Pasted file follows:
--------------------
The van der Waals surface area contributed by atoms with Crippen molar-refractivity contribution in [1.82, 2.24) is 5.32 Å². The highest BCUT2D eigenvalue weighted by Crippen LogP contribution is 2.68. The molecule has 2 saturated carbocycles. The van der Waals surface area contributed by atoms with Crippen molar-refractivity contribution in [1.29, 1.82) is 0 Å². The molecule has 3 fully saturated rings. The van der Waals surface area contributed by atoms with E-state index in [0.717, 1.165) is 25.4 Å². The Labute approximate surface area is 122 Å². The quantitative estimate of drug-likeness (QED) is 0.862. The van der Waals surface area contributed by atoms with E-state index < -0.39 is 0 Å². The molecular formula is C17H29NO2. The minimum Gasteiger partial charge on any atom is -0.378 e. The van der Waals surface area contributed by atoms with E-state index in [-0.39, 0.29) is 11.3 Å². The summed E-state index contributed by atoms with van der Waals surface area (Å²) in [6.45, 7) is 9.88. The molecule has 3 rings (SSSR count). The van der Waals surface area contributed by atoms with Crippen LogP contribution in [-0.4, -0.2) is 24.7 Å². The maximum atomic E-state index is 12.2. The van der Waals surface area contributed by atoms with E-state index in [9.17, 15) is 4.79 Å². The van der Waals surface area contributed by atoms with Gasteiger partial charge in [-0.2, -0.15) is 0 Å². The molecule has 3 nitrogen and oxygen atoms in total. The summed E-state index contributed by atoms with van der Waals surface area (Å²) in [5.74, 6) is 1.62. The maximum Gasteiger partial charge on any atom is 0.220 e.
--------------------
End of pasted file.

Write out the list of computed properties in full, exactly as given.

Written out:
The van der Waals surface area contributed by atoms with Crippen molar-refractivity contribution in [1.82, 2.24) is 5.32 Å². The highest BCUT2D eigenvalue weighted by Crippen LogP contribution is 2.68. The molecule has 2 saturated carbocycles. The van der Waals surface area contributed by atoms with Crippen molar-refractivity contribution in [1.29, 1.82) is 0 Å². The molecule has 3 fully saturated rings. The van der Waals surface area contributed by atoms with E-state index in [0.717, 1.165) is 25.4 Å². The Labute approximate surface area is 122 Å². The quantitative estimate of drug-likeness (QED) is 0.862. The van der Waals surface area contributed by atoms with E-state index < -0.39 is 0 Å². The molecular formula is C17H29NO2. The minimum Gasteiger partial charge on any atom is -0.378 e. The van der Waals surface area contributed by atoms with E-state index in [-0.39, 0.29) is 11.3 Å². The summed E-state index contributed by atoms with van der Waals surface area (Å²) in [6.45, 7) is 9.88. The molecule has 3 rings (SSSR count). The van der Waals surface area contributed by atoms with Crippen LogP contribution in [-0.4, -0.2) is 24.7 Å². The maximum atomic E-state index is 12.2. The van der Waals surface area contributed by atoms with E-state index in [9.17, 15) is 4.79 Å². The van der Waals surface area contributed by atoms with Gasteiger partial charge in [-0.2, -0.15) is 0 Å². The molecule has 3 nitrogen and oxygen atoms in total. The summed E-state index contributed by atoms with van der Waals surface area (Å²) in [5.74, 6) is 1.62. The maximum Gasteiger partial charge on any atom is 0.220 e.